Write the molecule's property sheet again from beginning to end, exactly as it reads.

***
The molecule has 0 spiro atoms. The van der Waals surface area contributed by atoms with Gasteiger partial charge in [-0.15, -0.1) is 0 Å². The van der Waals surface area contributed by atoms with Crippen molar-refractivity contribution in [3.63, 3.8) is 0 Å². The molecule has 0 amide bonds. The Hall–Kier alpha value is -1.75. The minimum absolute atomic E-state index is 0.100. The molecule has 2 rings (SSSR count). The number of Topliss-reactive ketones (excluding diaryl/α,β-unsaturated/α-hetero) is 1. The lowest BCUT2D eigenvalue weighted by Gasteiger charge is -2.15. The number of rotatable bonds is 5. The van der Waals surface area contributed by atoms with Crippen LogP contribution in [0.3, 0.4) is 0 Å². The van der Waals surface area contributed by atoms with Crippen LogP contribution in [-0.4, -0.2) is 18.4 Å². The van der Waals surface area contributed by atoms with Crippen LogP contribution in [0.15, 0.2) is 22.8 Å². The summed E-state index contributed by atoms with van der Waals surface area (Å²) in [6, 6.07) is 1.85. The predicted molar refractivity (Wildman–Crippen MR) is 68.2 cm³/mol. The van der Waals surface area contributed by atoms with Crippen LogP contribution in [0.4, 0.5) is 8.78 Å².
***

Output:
The molecule has 0 spiro atoms. The van der Waals surface area contributed by atoms with Gasteiger partial charge in [-0.15, -0.1) is 0 Å². The van der Waals surface area contributed by atoms with Crippen molar-refractivity contribution in [3.63, 3.8) is 0 Å². The molecule has 0 amide bonds. The Hall–Kier alpha value is -1.75. The minimum absolute atomic E-state index is 0.100. The molecule has 2 rings (SSSR count). The number of Topliss-reactive ketones (excluding diaryl/α,β-unsaturated/α-hetero) is 1. The lowest BCUT2D eigenvalue weighted by Gasteiger charge is -2.15. The number of rotatable bonds is 5. The van der Waals surface area contributed by atoms with Crippen LogP contribution in [0.3, 0.4) is 0 Å². The van der Waals surface area contributed by atoms with Crippen LogP contribution in [-0.4, -0.2) is 18.4 Å². The van der Waals surface area contributed by atoms with Crippen LogP contribution in [0.15, 0.2) is 22.8 Å². The summed E-state index contributed by atoms with van der Waals surface area (Å²) in [6, 6.07) is 1.85. The predicted molar refractivity (Wildman–Crippen MR) is 68.2 cm³/mol. The van der Waals surface area contributed by atoms with Crippen LogP contribution in [0.4, 0.5) is 8.78 Å².